# Is the reciprocal of Entropy easier to understand? [closed]

"A thermodynamic quantity representing the unavailability of a system's thermal energy for conversion into mechanical work, often interpreted as the degree of disorder or randomness in the system."

The problem with this is that the human mind is bad with negatives.

"unavailability", "disorder".

The universe is running DOWN which means Entropy is going UP.

Is there are word for the reciprocal of entropy?

Would it have been better to have used this concept originally, just as pi would have been better as circ./radius?

• IMHO entropy is best thought of in terms of energy-density, and sameness. If the energy density is the same everywhere there's no available energy, so you can't do any work. However I struggle to come up with a word with the opposite meaning. Difference-ness doesn't quite cut it. – John Duffield Jul 22 '16 at 15:24
• Interpreting entropy as disorder is dangerous, since there are cases where a liquid (the unordered phase) has lower entropy than the corresponding crystal (the ordered phase). Such systems crystalize when the temperature is increased! – David Zwicker Jul 22 '16 at 16:56
• I think this is what you're looking for en.wikipedia.org/wiki/Negentropy – Joshua Meyers Jul 22 '16 at 18:19

Among the important and useful properties of entropy as it is currently defined, entropy is extensive. If I have two systems $A$ and $B$ with entropies $S_A$ and $S_B$, the total entropy of the combined system is $S_\text{total} = S_A + S_B$.

Were you to define "orderedness" as $\eta = 1/S$, that quantity would be neither extensive nor intensive.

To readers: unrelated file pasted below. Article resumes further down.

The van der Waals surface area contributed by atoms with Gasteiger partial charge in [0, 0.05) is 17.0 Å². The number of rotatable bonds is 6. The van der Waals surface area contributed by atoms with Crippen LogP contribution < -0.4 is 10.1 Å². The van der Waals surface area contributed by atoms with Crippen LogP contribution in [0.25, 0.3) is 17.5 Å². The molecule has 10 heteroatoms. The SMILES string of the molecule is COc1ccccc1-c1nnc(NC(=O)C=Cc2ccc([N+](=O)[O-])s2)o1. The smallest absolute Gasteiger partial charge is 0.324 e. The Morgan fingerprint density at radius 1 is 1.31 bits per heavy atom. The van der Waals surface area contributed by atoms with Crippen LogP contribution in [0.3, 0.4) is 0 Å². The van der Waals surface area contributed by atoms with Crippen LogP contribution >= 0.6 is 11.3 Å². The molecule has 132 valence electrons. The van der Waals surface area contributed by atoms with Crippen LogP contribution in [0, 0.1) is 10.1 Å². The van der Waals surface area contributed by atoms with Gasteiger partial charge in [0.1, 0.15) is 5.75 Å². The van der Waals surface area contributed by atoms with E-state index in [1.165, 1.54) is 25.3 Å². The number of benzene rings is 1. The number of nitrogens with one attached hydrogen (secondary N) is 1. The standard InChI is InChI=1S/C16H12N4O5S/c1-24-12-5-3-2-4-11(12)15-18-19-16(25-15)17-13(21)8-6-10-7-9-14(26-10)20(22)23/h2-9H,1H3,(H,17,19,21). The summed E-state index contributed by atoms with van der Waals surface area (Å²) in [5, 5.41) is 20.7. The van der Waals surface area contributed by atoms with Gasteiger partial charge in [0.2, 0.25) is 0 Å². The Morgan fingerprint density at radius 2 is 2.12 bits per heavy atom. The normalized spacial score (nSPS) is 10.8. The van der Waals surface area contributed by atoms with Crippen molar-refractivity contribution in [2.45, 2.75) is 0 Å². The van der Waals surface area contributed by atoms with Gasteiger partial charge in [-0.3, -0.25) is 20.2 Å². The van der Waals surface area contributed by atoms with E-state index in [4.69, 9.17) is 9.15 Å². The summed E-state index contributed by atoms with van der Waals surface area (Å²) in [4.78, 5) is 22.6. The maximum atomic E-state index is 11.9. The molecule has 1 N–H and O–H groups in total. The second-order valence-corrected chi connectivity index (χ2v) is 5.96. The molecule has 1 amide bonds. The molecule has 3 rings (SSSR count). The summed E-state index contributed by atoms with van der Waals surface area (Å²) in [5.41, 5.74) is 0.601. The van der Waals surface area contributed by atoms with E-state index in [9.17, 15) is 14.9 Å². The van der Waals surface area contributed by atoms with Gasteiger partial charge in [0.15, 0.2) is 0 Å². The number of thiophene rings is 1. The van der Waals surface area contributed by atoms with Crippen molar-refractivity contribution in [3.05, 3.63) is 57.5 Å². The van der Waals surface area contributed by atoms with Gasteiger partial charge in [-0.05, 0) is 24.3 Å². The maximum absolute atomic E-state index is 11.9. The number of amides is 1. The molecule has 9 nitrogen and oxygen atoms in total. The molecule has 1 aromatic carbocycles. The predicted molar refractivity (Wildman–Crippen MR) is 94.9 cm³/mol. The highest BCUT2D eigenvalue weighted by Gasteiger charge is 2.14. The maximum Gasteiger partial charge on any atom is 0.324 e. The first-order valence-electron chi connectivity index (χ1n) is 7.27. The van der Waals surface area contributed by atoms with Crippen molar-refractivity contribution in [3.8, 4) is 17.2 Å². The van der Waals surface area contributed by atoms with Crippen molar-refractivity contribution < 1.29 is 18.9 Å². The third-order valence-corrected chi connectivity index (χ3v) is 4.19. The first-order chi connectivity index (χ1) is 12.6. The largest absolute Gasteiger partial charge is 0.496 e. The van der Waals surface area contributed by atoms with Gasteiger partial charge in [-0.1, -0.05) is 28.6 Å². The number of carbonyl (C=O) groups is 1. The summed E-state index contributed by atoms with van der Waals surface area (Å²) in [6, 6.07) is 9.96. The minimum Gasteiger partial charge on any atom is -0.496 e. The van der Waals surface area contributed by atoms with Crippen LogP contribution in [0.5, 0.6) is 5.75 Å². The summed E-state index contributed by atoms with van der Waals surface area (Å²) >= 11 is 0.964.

The definition of entropy from statistical mechanics, $\exp \frac Sk =\Omega$ where $\Omega$ is the number of indistinguishable states available to your system, is also much more straightforward than the corresponding definition for $\eta$.

If you continue to study thermodynamics, you'll eventually discover that inverse temperature, $1/T$, is better-behaved algebraically than temperature. But we're stuck with that one, too.

• Interesting argument. So when discussing a series electric circuit resistance is extensive, but when discussing parallel electric circuit conductance is extensive instead? And when one is discussing a complicated electric circuit of both series and parallel components one goes back and forth with first resistance and then conductance* and then resistance again being extensive? Perhaps a subtlety is missing from your argument. – Pieter Geerkens Jul 22 '16 at 21:57
• @PieterGeerkens I was actually thinking that $\partial S/\partial U = 1/T$, while $\partial \eta/\partial U =$ a pain in the tail. I left it out because I guessed the OP doesn't have a strong statmech background. – rob Jul 23 '16 at 0:27

The reason we say entropy is a measure of disorder is because of Boltzman's famous statement: $S = k_B \ln\Omega$ where $\Omega$ is the number of different microstates of the system. Ignore the pop culture ideas of entropy (being an artifact of nature) as evil. It simply "is". It is not evil or good. In fact, it is also used as the measure of the amount of information in a system (in information theory). The more you think about pop culture references (and insert their metaphysical beliefs into your study) the less you will be on the true path to scientific knowledge.

Disregard popculture and move on. Also $1/S$ is not useful in anyway, since we can add Entropies together in thermodynamics and in the study of chemical reactions.